July 2018
Volume 59, Issue 9
Open Access
ARVO Annual Meeting Abstract  |   July 2018
Baerveldt glaucoma drainage device induces diplopia and motility changes
Author Affiliations & Notes
  • Esma Islamaj
    Glaucoma, ROI - Rotterdam Eye Hospital, Rotterdam, Netherlands
  • Caroline P Jordaan-Kuip
    Rotterdam Ophthalmic Institute, Rotterdam Eye Hospital, Rotterdam, Netherlands
  • Koen A Vermeer
    Rotterdam Ophthalmic Institute, Rotterdam Eye Hospital, Rotterdam, Netherlands
  • Hans G Lemij
    Glaucoma, Rotterdam Eye Hospital, Rotterdam, Netherlands
    Rotterdam Ophthalmic Institute, Rotterdam Eye Hospital, Rotterdam, Netherlands
  • Peter WT De Waard
    Glaucoma, Rotterdam Eye Hospital, Rotterdam, Netherlands
  • Footnotes
    Commercial Relationships   Esma Islamaj, None; Caroline Jordaan-Kuip, None; Koen Vermeer, None; Hans Lemij, None; Peter De Waard, None
  • Footnotes
    Support  ZonMw,Topzorg projectnr 80-84200-98-14216
Investigative Ophthalmology & Visual Science July 2018, Vol.59, 2072. doi:
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      Esma Islamaj, Caroline P Jordaan-Kuip, Koen A Vermeer, Hans G Lemij, Peter WT De Waard; Baerveldt glaucoma drainage device induces diplopia and motility changes. Invest. Ophthalmol. Vis. Sci. 2018;59(9):2072.

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      © ARVO (1962-2015); The Authors (2016-present)

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Abstract

Purpose : Baerveldt drainage device Implantation (BGI) and trabeculectomy (TE) are both surgical procedures for lowering the intraocular pressure in the management of glaucoma. Diplopia may be a serious complication of BGI. The purpose of this study is to quantify any diplopia and motility changes after glaucoma surgery by BGI or TE.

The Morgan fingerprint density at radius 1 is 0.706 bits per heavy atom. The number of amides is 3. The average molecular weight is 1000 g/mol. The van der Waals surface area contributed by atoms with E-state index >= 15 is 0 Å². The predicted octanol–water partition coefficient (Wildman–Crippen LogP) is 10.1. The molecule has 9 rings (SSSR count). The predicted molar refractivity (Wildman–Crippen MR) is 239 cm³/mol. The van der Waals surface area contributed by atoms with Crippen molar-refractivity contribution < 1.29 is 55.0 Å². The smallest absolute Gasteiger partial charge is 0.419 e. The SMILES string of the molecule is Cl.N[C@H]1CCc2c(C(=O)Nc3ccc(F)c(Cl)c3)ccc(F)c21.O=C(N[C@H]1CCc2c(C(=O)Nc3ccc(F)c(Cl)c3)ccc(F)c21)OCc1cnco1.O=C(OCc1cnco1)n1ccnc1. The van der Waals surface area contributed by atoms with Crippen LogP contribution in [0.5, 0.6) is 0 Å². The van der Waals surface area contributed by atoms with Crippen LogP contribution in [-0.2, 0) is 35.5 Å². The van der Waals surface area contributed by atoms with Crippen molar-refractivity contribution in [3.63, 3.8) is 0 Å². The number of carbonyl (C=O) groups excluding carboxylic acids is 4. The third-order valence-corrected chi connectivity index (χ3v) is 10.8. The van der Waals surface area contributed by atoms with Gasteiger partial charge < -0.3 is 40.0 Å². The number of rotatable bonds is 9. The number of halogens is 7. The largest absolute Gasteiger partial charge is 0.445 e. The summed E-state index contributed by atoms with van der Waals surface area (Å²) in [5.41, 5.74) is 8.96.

Methods : We analyzed 51 patients with a BGI and 52 patients with a TE from a prospective cohort study at the Rotterdam Eye Hospital, the Netherlands. To quantify any diplopia, we asked patients about the presence of diplopia 1 year after surgery. When diplopia was present, the diplopia was defined as either gaze-evoked diplopia or diplopia in primary position and/or while reading. To quantify any ocular motility changes, we measured the ductions in 8 gaze directions with a synoptophore, both before surgery and 1 year postoperatively. We evaluated the patients’ ocular alignment with the patient fixating at 30 cm distance with the alternate prism cover test and with the patient fixating at distance with the synoptophore. The latter was also used to measure the fusion range.

Results : Significantly more patients experienced diplopia in the BGI group than in the TE group (p<0.001, Fisher’s exact test). In the BGI group, 6 patients experienced gaze-evoked diplopia and 8 patients had diplopia in primary position and/or while reading. By contrast, only 1 TE patient experienced diplopia. The duction restrictions of the operated eye in the BGI group, compared to the TE group, were statistically significant in abduction (p = 0.02; Man Whitney U-test), in elevation (p = 0.002) and in elevation in 25oabduction (p = 0.005). Not surprisingly, all 6 BGI patients with gaze-evoked diplopia had a duction reduction (fig. 1). 6 of the 8 BGI patients with diplopia in primary position and/or while reading had an ocular alignment outside their fusion range (fig. 2). The fusion range was not sufficient to correct the deviation in their ocular alignment, which might explain their diplopia.

Conclusions : BGI surgery was significantly associated with diplopia and reduced duction. The duction reduction was mostly present in gaze directions towards the location of the implant, superotemporally, which can lead to experiencing diplopia. Further research is now required to determine the underlying cause of diplopia in patients with a BGI. Understanding the mechanism may lead to novel methods to reduce the diplopia risk after BGI.

This is an abstract that was submitted for the 2018 ARVO Annual Meeting, held in Honolulu, Hawaii, April 29 - May 3, 2018.

 

 

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